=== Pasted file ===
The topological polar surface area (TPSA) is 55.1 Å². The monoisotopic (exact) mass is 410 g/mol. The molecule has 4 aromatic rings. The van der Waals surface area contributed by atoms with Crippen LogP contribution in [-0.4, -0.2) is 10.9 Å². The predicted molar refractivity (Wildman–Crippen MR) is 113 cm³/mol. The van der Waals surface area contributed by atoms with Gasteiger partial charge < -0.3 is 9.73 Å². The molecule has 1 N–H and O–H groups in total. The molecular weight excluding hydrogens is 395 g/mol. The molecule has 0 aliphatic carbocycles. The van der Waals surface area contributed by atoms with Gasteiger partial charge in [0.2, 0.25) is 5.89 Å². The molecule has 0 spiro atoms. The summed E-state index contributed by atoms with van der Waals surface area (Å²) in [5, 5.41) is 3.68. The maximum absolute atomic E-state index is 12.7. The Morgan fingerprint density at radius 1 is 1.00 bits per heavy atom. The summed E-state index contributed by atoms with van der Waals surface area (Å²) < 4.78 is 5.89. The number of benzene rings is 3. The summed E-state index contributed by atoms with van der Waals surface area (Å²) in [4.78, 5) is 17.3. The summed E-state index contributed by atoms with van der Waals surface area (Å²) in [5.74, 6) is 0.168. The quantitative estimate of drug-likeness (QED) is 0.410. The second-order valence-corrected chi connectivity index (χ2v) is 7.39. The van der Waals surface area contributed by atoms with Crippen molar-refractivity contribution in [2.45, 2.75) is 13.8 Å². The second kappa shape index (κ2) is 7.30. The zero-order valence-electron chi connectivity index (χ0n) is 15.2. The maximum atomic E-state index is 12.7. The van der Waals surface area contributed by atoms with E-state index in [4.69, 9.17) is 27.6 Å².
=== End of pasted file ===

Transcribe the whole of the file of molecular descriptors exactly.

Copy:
The topological polar surface area (TPSA) is 55.1 Å². The monoisotopic (exact) mass is 410 g/mol. The molecule has 4 aromatic rings. The van der Waals surface area contributed by atoms with Crippen LogP contribution in [-0.4, -0.2) is 10.9 Å². The predicted molar refractivity (Wildman–Crippen MR) is 113 cm³/mol. The van der Waals surface area contributed by atoms with Gasteiger partial charge < -0.3 is 9.73 Å². The molecule has 1 N–H and O–H groups in total. The molecular weight excluding hydrogens is 395 g/mol. The molecule has 0 aliphatic carbocycles. The van der Waals surface area contributed by atoms with Gasteiger partial charge in [0.2, 0.25) is 5.89 Å². The molecule has 0 spiro atoms. The summed E-state index contributed by atoms with van der Waals surface area (Å²) in [5, 5.41) is 3.68. The maximum absolute atomic E-state index is 12.7. The Morgan fingerprint density at radius 1 is 1.00 bits per heavy atom. The summed E-state index contributed by atoms with van der Waals surface area (Å²) < 4.78 is 5.89. The number of benzene rings is 3. The summed E-state index contributed by atoms with van der Waals surface area (Å²) in [4.78, 5) is 17.3. The summed E-state index contributed by atoms with van der Waals surface area (Å²) in [5.74, 6) is 0.168. The quantitative estimate of drug-likeness (QED) is 0.410. The second-order valence-corrected chi connectivity index (χ2v) is 7.39. The van der Waals surface area contributed by atoms with Crippen molar-refractivity contribution in [2.45, 2.75) is 13.8 Å². The second kappa shape index (κ2) is 7.30. The zero-order valence-electron chi connectivity index (χ0n) is 15.2. The maximum atomic E-state index is 12.7. The van der Waals surface area contributed by atoms with E-state index in [4.69, 9.17) is 27.6 Å².